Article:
Ten-year-old Esther Okore, a primary six student of the Denon Free Tuition Education Foundation at Agbelekale, on the outskirts of Lagos, Nigeria, is a brilliant child who dreams of becoming a medical doctor. However, during the COVID-19 lockdown, her father lost his job, thus threatening not only whether or not Esther could stay in school, but also her four other siblings.
Esther dreams of becoming a doctor as a means of giving back to society, but today that is a very tall dream, as she reveals, “I enjoy going to school because I want to be a doctor in order to help sick people and without going to school, I can’t be a doctor.”
Online learning wasn’t an option
Esther has already started feeling the impact of the financial implications on the loss on her education as she could not join her classmates to study remotely during the pandemic. “During the COVID-19 lockdown, my mother and my senior brother helped me with my studies,” she said. The help of her mum and siblings tried to fill in the gap of the remote online classes she couldn’t be part of.
And despite her zeal to learn more, she is faced with challenges that inhibit learning. One can easily conclude that Esther is a go-getter who sees what she wants and goes for it. Besides, Esther is a happy child who loves playing football and interacting with her classmates.
“I want my school to have tiles, air conditioning, a fan and a canteen. I would also love my school to have a library filled with books because I love reading; I want my class painted with a computer room. I want the government to improve the educational system so that children can go to school,” she says.
Switching to at-home learning
On his part, Esther’s father, Desmond Okore feels bad that he couldn’t do so much for his brilliant daughter and more, unfortunately, as he lost his job during the pandemic.
“I lost my job during the lockdown and it was very hard for us,” he says. “The lockdown affected her, but her mum is a teacher so she taught them one or two things to put them through.”
Esther’s mum knew that there was a possibility for the children to get rusty during the pandemic, but she is glad that she was able to help them stay active.
“During [the] COVID-19 lockdown, I helped my children with their studies because I knew that they would forget the things they have been taught. Every day, I take an hour or two out of my time to coach them and this really helped them,” she says.
Overhauling the current education system
Beyond her intelligence, Esther, according to her parents, is a good girl, who likes reading and writing stories, and loves school generally. “I want the Nigerian Government and world leaders to improve the level of education in Nigeria, especially for the underprivileged children because not all parents can afford private schools,” her mom shares.
Master Messiah, Esther’s class teacher, also found her to be a pleasant student with a bright future if she is given the needed assistance. He explains, “Esther has been a very good student, who pays attention in class and always does well.”
According to him, the importance of education, especially for girls,cannot be overemphasized, as it’s pivotal to the nation’s growth. “Education is very important in order to avoid pre-marital sex or unwanted pregnancy and I think the government should create awareness on its value and importance.”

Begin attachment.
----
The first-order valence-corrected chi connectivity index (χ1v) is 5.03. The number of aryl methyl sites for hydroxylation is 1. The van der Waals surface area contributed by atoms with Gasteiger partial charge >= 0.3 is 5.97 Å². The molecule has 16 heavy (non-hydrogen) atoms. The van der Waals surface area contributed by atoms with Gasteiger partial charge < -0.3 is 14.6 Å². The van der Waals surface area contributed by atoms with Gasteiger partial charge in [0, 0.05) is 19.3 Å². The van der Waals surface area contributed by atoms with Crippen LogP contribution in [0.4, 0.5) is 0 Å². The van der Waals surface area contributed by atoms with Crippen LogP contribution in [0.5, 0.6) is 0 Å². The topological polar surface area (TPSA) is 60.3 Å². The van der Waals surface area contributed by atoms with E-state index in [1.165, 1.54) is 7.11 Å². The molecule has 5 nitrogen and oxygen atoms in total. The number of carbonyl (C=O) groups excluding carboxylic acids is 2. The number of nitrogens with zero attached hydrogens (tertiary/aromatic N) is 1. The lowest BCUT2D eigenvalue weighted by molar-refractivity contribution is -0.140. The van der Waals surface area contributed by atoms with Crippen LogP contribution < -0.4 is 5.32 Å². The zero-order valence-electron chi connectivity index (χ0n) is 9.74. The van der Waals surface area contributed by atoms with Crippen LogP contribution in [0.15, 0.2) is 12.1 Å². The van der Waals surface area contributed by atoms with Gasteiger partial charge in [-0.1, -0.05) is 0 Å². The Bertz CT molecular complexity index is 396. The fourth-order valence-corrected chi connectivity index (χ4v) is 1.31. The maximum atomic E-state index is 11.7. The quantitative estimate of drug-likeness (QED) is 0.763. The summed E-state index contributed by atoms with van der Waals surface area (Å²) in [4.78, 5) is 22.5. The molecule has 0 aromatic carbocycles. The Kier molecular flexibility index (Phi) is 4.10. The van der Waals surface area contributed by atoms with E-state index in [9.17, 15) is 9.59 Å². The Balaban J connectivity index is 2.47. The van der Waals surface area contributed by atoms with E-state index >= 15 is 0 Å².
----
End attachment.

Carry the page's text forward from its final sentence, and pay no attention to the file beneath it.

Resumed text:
Messiah believes that the educational system in Nigeria needs a total overhaul, as the COVID-19 outbreak has affected the educational system in so many ways.
The founder of the school, Mazi, Gabriel Arinze, said that he started the free school in order to help children like Esther whose parents do not have the capacity to educate them.
He shares that the COVID-19 really did hit him and his students with a heavy blow, as their school didn’t have infrastructure to carry out remote learning. Arinze shares that he is willing to support Esther’s education to a tertiary institution because of the excellent spirits that she has continued to showcase, even throughout the pandemic.
How poverty impacts education, even before COVID-19
According to a 2019 Executive Summary on Poverty and Inequality by the National Bureau of Statistics, 40.1% of the population in Nigeria, Africa’s most populous country, is classified as poor.
Prior to the COVID-19 pandemic, access to a proper education by young children was a struggle, as Nigeria makes up approximately 20% of the global out-of-school population.
According to a report by the United Nations Children’s Fund, one in every five of the world’s out-of-school children is in Nigeria. “Even though primary education is officially free and compulsory, about 10.5 million of the country’s children aged 5-14 years are not in school. Only 61%of 6-11 year-olds regularly attend primary school and only 35.6%of children aged 36-59 months receive early childhood education,” the Fund stated.
If nothing is done now to save the situation, students like Esther might soon be a part of that out-of-school population due to poverty and other inhibitions. But together, we can change that.
How you can help
School closures and the challenges of remote learning due to the pandemic have greatly impacted children’s education globally. Even prior to the pandemic, 90% of 10-year-olds in low-income countries couldn’t read or understand something simple, like a school test or health leaflet.
Now, because of the pandemic, that number is at risk of increasing, with the potential for girls, in particular, to fall through the cracks. That’s why we must act now.
As world leaders meet to come up with a global response to the learning crisis, join us in asking them to invest in quality education for all children, regardless of where they live. Because the children of today, like Esther, are the doctors, leaders, and scientists of tomorrow.